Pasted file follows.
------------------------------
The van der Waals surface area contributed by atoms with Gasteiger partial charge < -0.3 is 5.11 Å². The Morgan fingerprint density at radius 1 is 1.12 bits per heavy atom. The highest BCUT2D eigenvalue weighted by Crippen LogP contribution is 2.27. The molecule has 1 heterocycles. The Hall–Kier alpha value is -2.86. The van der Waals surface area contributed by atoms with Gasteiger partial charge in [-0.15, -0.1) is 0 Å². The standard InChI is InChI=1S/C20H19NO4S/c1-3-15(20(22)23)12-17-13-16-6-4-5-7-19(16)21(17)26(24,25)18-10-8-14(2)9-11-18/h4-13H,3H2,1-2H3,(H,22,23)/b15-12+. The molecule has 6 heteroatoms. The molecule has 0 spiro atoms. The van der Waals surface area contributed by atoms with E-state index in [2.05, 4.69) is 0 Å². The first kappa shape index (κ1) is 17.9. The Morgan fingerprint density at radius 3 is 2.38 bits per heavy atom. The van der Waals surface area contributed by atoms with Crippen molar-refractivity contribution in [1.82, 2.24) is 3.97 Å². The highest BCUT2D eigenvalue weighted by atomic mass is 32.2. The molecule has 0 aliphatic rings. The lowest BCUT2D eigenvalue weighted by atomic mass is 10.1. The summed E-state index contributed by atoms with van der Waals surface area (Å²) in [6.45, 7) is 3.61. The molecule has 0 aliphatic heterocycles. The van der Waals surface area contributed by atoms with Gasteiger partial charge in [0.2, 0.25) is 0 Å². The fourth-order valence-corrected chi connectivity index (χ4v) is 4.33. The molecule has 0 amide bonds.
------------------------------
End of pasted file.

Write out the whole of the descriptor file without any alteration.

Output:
The van der Waals surface area contributed by atoms with Gasteiger partial charge < -0.3 is 5.11 Å². The Morgan fingerprint density at radius 1 is 1.12 bits per heavy atom. The highest BCUT2D eigenvalue weighted by Crippen LogP contribution is 2.27. The molecule has 1 heterocycles. The Hall–Kier alpha value is -2.86. The van der Waals surface area contributed by atoms with Gasteiger partial charge in [-0.15, -0.1) is 0 Å². The standard InChI is InChI=1S/C20H19NO4S/c1-3-15(20(22)23)12-17-13-16-6-4-5-7-19(16)21(17)26(24,25)18-10-8-14(2)9-11-18/h4-13H,3H2,1-2H3,(H,22,23)/b15-12+. The molecule has 6 heteroatoms. The molecule has 0 spiro atoms. The van der Waals surface area contributed by atoms with E-state index in [2.05, 4.69) is 0 Å². The first kappa shape index (κ1) is 17.9. The Morgan fingerprint density at radius 3 is 2.38 bits per heavy atom. The van der Waals surface area contributed by atoms with Crippen molar-refractivity contribution in [1.82, 2.24) is 3.97 Å². The highest BCUT2D eigenvalue weighted by atomic mass is 32.2. The molecule has 0 aliphatic rings. The lowest BCUT2D eigenvalue weighted by atomic mass is 10.1. The summed E-state index contributed by atoms with van der Waals surface area (Å²) in [6.45, 7) is 3.61. The molecule has 0 aliphatic heterocycles. The van der Waals surface area contributed by atoms with Gasteiger partial charge in [0.2, 0.25) is 0 Å². The fourth-order valence-corrected chi connectivity index (χ4v) is 4.33. The molecule has 0 amide bonds.